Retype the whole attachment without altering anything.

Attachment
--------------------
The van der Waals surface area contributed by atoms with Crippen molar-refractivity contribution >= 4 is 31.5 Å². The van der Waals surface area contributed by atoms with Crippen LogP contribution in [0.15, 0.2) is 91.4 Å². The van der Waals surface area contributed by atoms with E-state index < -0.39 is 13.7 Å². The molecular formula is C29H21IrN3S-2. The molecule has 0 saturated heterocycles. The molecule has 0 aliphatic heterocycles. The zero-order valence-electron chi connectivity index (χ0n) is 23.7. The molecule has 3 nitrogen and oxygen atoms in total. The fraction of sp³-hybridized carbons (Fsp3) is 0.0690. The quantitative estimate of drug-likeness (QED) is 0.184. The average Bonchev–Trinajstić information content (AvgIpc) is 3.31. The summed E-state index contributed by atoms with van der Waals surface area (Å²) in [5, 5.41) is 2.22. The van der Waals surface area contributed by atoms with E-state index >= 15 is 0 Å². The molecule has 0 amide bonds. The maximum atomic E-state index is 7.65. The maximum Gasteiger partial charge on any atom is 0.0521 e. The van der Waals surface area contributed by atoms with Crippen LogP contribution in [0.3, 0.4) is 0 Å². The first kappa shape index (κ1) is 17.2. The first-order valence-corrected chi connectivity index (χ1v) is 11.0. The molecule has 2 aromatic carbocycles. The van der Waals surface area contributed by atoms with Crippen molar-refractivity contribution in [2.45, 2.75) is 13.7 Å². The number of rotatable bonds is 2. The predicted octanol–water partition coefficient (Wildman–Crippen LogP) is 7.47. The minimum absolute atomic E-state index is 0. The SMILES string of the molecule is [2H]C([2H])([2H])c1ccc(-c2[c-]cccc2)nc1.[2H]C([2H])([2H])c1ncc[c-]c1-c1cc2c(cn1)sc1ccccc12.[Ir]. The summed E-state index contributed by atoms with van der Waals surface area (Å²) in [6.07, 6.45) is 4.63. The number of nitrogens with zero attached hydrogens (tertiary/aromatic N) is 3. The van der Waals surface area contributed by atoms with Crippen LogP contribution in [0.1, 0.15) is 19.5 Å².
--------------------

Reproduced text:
The van der Waals surface area contributed by atoms with Crippen molar-refractivity contribution >= 4 is 31.5 Å². The van der Waals surface area contributed by atoms with Crippen LogP contribution in [0.15, 0.2) is 91.4 Å². The van der Waals surface area contributed by atoms with E-state index < -0.39 is 13.7 Å². The molecular formula is C29H21IrN3S-2. The molecule has 0 saturated heterocycles. The molecule has 0 aliphatic heterocycles. The zero-order valence-electron chi connectivity index (χ0n) is 23.7. The molecule has 3 nitrogen and oxygen atoms in total. The fraction of sp³-hybridized carbons (Fsp3) is 0.0690. The quantitative estimate of drug-likeness (QED) is 0.184. The average Bonchev–Trinajstić information content (AvgIpc) is 3.31. The summed E-state index contributed by atoms with van der Waals surface area (Å²) in [5, 5.41) is 2.22. The van der Waals surface area contributed by atoms with E-state index >= 15 is 0 Å². The molecule has 0 amide bonds. The maximum atomic E-state index is 7.65. The maximum Gasteiger partial charge on any atom is 0.0521 e. The van der Waals surface area contributed by atoms with Crippen LogP contribution in [0.3, 0.4) is 0 Å². The first kappa shape index (κ1) is 17.2. The first-order valence-corrected chi connectivity index (χ1v) is 11.0. The molecule has 2 aromatic carbocycles. The van der Waals surface area contributed by atoms with Crippen molar-refractivity contribution in [2.45, 2.75) is 13.7 Å². The number of rotatable bonds is 2. The predicted octanol–water partition coefficient (Wildman–Crippen LogP) is 7.47. The minimum absolute atomic E-state index is 0. The SMILES string of the molecule is [2H]C([2H])([2H])c1ccc(-c2[c-]cccc2)nc1.[2H]C([2H])([2H])c1ncc[c-]c1-c1cc2c(cn1)sc1ccccc12.[Ir]. The summed E-state index contributed by atoms with van der Waals surface area (Å²) in [6.07, 6.45) is 4.63. The number of nitrogens with zero attached hydrogens (tertiary/aromatic N) is 3. The van der Waals surface area contributed by atoms with Crippen LogP contribution in [0.1, 0.15) is 19.5 Å².